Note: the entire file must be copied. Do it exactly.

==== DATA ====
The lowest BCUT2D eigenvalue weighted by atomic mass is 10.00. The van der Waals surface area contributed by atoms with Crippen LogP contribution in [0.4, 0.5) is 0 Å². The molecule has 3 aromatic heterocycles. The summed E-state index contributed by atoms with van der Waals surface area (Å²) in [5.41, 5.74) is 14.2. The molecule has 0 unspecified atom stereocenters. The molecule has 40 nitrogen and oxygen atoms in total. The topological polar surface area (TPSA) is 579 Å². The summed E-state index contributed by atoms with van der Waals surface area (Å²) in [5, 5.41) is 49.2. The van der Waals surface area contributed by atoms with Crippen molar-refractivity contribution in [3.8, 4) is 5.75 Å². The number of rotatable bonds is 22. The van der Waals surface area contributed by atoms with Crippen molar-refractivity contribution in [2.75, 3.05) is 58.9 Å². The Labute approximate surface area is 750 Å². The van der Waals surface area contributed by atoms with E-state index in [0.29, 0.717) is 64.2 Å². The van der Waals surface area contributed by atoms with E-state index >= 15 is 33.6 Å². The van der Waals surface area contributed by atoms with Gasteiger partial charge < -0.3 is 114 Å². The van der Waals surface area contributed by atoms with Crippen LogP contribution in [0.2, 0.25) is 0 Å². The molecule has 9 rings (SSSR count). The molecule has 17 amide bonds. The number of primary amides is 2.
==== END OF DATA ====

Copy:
The lowest BCUT2D eigenvalue weighted by atomic mass is 10.00. The van der Waals surface area contributed by atoms with Crippen LogP contribution in [0.4, 0.5) is 0 Å². The molecule has 3 aromatic heterocycles. The summed E-state index contributed by atoms with van der Waals surface area (Å²) in [5.41, 5.74) is 14.2. The molecule has 0 unspecified atom stereocenters. The molecule has 40 nitrogen and oxygen atoms in total. The topological polar surface area (TPSA) is 579 Å². The summed E-state index contributed by atoms with van der Waals surface area (Å²) in [5, 5.41) is 49.2. The van der Waals surface area contributed by atoms with Crippen molar-refractivity contribution in [3.8, 4) is 5.75 Å². The number of rotatable bonds is 22. The van der Waals surface area contributed by atoms with Crippen molar-refractivity contribution in [2.75, 3.05) is 58.9 Å². The Labute approximate surface area is 750 Å². The van der Waals surface area contributed by atoms with E-state index in [0.29, 0.717) is 64.2 Å². The van der Waals surface area contributed by atoms with E-state index >= 15 is 33.6 Å². The van der Waals surface area contributed by atoms with Gasteiger partial charge < -0.3 is 114 Å². The van der Waals surface area contributed by atoms with Crippen LogP contribution in [0.2, 0.25) is 0 Å². The molecule has 9 rings (SSSR count). The molecule has 17 amide bonds. The number of primary amides is 2.